Nuntrient export in run-off from an in-field cattle overwintering site in East-Central Saskatchewan
Smith, Amber Brooke
Saskatchewan producers traditionally overwinter their cattle in pens in the yard. The practice of winter feeding of cattle directly in the field is increasing in popularity leading to concerns about increased nutrients being deposited in soil and potentially lost in runoff water and to ground water. In 2008/2009 an experiment was conducted to observe the effect of in-field winter feeding of cows on the nutrients in spring snowmelt run-off. Approximately 100 cattle were baled grazed on a Russian wild ryegrass pasture at a stocking rate of 2240 cow-days ha-1 for 88 d during the winter at the Western Beef Development Center at Lanigan, SK. The spring 2009 ponded water was sampled from four basins in the control (no cattle were present) and four basins in the winter feeding treatment from the end of March to mid-April. Ground water samples from two piezometers in the control and two in the winter feeding area were gathered from the start of runoff until the middle of summer. Soil samples (0-10 cm) were collected in the fall 2008 before winter feeding and again in the spring 2009 after winter feeding on both the control and treated areas to examine the influence of winter feeding on soil nutrients. Orthophosphate-P and ammonium-N concentrations were elevated to levels up to 19.9 mg PO4-P L-1 and 102.3 mg NH4-N L-1 respectively in run-off from the winter feed treatment basins compared to the controls (2.1 mg PO4-P L-1 and 1.72 mg NH4-N L-1). Nitrate-N concentrations in snowmelt run-off water were similar from the winter-fed areas (0.008 mg NO3-N L-1 to 0.739 mg NO3-N L-1) and the control (0.001 mg NO3-N L-1 to 1.046 mg NO3-N L-1). This is explained by lack of sufficient time and temperature for organic N, urea and ammonium in the urine and fecal matter to convert to nitrate. In the ground water there was a slight increase in nutrient ion concentration in the winter feed basins compared to the control. Soil sampled in the spring from the winter feeding site had higher soluble nitrate, ammonium and phosphorus compared to the control. The soluble and exchangeable forms of phosphorus in the soil were lower compared to the fall soil samples for the control and winter feeding site, possibly due to immobilization by plant and microbial uptake in the spring. Caution should be used when selecting sites for in-field winter feeding system so the run-off water does not reach sensitive water bodies.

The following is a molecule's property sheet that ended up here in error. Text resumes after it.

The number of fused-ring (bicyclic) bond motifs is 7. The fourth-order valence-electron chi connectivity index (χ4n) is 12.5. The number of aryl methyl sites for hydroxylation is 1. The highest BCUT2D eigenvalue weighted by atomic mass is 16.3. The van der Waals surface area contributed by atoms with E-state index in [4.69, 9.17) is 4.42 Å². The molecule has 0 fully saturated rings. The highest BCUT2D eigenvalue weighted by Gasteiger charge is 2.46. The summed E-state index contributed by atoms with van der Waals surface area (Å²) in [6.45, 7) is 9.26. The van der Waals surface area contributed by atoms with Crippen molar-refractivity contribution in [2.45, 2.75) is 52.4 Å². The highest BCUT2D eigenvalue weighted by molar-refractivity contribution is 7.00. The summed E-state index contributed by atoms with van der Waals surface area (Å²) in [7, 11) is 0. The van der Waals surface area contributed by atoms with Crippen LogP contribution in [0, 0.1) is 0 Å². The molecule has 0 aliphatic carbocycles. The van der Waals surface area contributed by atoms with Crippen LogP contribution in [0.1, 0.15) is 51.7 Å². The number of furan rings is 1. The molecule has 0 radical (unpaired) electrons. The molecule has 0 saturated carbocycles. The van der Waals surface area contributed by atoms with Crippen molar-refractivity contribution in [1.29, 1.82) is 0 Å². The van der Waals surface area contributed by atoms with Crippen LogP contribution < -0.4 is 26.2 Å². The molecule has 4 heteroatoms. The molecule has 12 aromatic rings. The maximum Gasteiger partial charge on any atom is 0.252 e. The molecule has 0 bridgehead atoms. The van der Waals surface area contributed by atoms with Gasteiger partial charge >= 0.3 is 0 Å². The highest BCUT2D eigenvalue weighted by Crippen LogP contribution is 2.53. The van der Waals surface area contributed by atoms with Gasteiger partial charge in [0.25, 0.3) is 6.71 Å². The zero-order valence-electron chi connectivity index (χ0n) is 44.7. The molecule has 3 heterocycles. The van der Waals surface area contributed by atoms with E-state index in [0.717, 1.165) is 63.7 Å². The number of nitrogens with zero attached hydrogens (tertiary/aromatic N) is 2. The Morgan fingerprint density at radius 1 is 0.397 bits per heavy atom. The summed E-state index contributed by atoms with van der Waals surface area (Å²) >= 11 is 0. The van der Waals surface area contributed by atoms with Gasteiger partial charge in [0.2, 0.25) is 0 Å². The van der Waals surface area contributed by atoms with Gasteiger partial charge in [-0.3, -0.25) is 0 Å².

DegreeMaster of Agriculture (M.Agr.)
SupervisorLardner, H.A.; Schoenau, J.
Copyright DateMay 2011
Snowmelt Runoff Water
Cattle Winter feeding